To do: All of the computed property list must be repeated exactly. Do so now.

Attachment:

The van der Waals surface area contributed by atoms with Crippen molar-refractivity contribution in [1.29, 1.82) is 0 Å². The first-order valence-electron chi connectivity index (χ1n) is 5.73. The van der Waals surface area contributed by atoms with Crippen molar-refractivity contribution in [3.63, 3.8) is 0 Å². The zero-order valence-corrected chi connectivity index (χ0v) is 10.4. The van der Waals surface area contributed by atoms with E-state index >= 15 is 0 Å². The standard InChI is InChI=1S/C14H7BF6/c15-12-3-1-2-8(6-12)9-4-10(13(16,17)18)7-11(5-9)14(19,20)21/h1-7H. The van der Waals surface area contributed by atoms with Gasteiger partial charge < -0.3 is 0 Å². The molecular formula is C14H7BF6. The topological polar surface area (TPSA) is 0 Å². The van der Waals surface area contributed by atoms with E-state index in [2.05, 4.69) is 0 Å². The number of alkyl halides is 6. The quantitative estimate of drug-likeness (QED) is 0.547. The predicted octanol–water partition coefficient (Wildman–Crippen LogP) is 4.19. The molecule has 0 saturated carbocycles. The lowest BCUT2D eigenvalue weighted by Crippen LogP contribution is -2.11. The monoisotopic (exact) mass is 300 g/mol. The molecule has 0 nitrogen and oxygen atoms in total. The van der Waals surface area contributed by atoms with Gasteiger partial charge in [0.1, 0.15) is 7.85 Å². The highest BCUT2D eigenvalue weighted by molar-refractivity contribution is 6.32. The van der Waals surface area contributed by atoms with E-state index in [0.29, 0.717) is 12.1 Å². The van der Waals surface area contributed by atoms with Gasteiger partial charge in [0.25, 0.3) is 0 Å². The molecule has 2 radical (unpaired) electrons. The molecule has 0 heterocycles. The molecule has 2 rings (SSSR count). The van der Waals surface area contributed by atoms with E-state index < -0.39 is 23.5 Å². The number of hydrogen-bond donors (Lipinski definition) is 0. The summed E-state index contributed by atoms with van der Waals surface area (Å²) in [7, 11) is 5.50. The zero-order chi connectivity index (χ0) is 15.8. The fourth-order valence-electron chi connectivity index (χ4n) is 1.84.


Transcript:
The van der Waals surface area contributed by atoms with Crippen molar-refractivity contribution in [1.29, 1.82) is 0 Å². The first-order valence-electron chi connectivity index (χ1n) is 5.73. The van der Waals surface area contributed by atoms with Crippen molar-refractivity contribution in [3.63, 3.8) is 0 Å². The zero-order valence-corrected chi connectivity index (χ0v) is 10.4. The van der Waals surface area contributed by atoms with E-state index >= 15 is 0 Å². The standard InChI is InChI=1S/C14H7BF6/c15-12-3-1-2-8(6-12)9-4-10(13(16,17)18)7-11(5-9)14(19,20)21/h1-7H. The van der Waals surface area contributed by atoms with Gasteiger partial charge < -0.3 is 0 Å². The molecular formula is C14H7BF6. The topological polar surface area (TPSA) is 0 Å². The van der Waals surface area contributed by atoms with E-state index in [2.05, 4.69) is 0 Å². The number of alkyl halides is 6. The quantitative estimate of drug-likeness (QED) is 0.547. The predicted octanol–water partition coefficient (Wildman–Crippen LogP) is 4.19. The molecule has 0 saturated carbocycles. The lowest BCUT2D eigenvalue weighted by Crippen LogP contribution is -2.11. The monoisotopic (exact) mass is 300 g/mol. The molecule has 0 nitrogen and oxygen atoms in total. The van der Waals surface area contributed by atoms with Gasteiger partial charge in [0.1, 0.15) is 7.85 Å². The highest BCUT2D eigenvalue weighted by molar-refractivity contribution is 6.32. The van der Waals surface area contributed by atoms with E-state index in [0.29, 0.717) is 12.1 Å². The van der Waals surface area contributed by atoms with Gasteiger partial charge in [0.25, 0.3) is 0 Å². The molecule has 2 radical (unpaired) electrons. The molecule has 0 heterocycles. The molecule has 2 rings (SSSR count). The van der Waals surface area contributed by atoms with E-state index < -0.39 is 23.5 Å². The number of hydrogen-bond donors (Lipinski definition) is 0. The summed E-state index contributed by atoms with van der Waals surface area (Å²) in [7, 11) is 5.50. The zero-order chi connectivity index (χ0) is 15.8. The fourth-order valence-electron chi connectivity index (χ4n) is 1.84.